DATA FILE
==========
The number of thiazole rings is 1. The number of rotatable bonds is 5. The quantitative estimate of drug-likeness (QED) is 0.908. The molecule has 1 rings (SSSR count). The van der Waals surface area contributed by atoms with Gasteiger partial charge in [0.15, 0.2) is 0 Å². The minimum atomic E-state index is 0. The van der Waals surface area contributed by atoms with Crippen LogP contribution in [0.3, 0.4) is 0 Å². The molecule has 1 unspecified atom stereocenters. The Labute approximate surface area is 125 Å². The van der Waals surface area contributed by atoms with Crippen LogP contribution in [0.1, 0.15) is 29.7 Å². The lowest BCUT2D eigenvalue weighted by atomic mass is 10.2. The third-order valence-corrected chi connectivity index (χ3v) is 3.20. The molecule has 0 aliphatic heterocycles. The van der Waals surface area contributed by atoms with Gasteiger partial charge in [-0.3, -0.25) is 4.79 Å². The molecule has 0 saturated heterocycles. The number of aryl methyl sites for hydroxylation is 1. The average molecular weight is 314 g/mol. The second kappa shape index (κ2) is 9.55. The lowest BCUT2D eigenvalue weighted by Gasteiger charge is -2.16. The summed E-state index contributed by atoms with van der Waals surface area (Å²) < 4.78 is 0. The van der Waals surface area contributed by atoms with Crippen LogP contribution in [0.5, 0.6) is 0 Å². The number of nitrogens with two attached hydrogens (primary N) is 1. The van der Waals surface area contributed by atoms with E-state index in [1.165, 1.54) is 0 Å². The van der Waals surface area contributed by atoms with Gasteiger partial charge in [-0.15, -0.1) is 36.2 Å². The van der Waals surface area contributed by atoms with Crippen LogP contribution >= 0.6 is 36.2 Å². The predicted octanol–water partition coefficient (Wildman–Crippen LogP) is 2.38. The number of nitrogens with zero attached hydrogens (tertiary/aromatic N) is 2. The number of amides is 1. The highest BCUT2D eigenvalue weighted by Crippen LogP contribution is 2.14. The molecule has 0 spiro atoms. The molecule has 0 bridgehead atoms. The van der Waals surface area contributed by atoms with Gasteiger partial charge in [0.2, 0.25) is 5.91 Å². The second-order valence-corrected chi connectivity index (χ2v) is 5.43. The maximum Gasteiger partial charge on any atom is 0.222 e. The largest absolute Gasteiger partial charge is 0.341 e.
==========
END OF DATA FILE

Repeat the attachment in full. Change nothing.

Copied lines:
The number of thiazole rings is 1. The number of rotatable bonds is 5. The quantitative estimate of drug-likeness (QED) is 0.908. The molecule has 1 rings (SSSR count). The van der Waals surface area contributed by atoms with Gasteiger partial charge in [0.15, 0.2) is 0 Å². The minimum atomic E-state index is 0. The van der Waals surface area contributed by atoms with Crippen LogP contribution in [0.3, 0.4) is 0 Å². The molecule has 1 unspecified atom stereocenters. The Labute approximate surface area is 125 Å². The van der Waals surface area contributed by atoms with Crippen LogP contribution in [0.1, 0.15) is 29.7 Å². The lowest BCUT2D eigenvalue weighted by atomic mass is 10.2. The third-order valence-corrected chi connectivity index (χ3v) is 3.20. The molecule has 0 aliphatic heterocycles. The van der Waals surface area contributed by atoms with Gasteiger partial charge in [-0.3, -0.25) is 4.79 Å². The molecule has 0 saturated heterocycles. The number of aryl methyl sites for hydroxylation is 1. The average molecular weight is 314 g/mol. The second kappa shape index (κ2) is 9.55. The lowest BCUT2D eigenvalue weighted by Gasteiger charge is -2.16. The summed E-state index contributed by atoms with van der Waals surface area (Å²) < 4.78 is 0. The van der Waals surface area contributed by atoms with Crippen LogP contribution in [0.5, 0.6) is 0 Å². The number of nitrogens with two attached hydrogens (primary N) is 1. The van der Waals surface area contributed by atoms with E-state index in [1.165, 1.54) is 0 Å². The van der Waals surface area contributed by atoms with Gasteiger partial charge in [-0.15, -0.1) is 36.2 Å². The van der Waals surface area contributed by atoms with Crippen LogP contribution >= 0.6 is 36.2 Å². The predicted octanol–water partition coefficient (Wildman–Crippen LogP) is 2.38. The number of nitrogens with zero attached hydrogens (tertiary/aromatic N) is 2. The number of amides is 1. The highest BCUT2D eigenvalue weighted by Crippen LogP contribution is 2.14. The molecule has 0 spiro atoms. The molecule has 0 bridgehead atoms. The van der Waals surface area contributed by atoms with Gasteiger partial charge in [0.2, 0.25) is 5.91 Å². The second-order valence-corrected chi connectivity index (χ2v) is 5.43. The maximum Gasteiger partial charge on any atom is 0.222 e. The largest absolute Gasteiger partial charge is 0.341 e.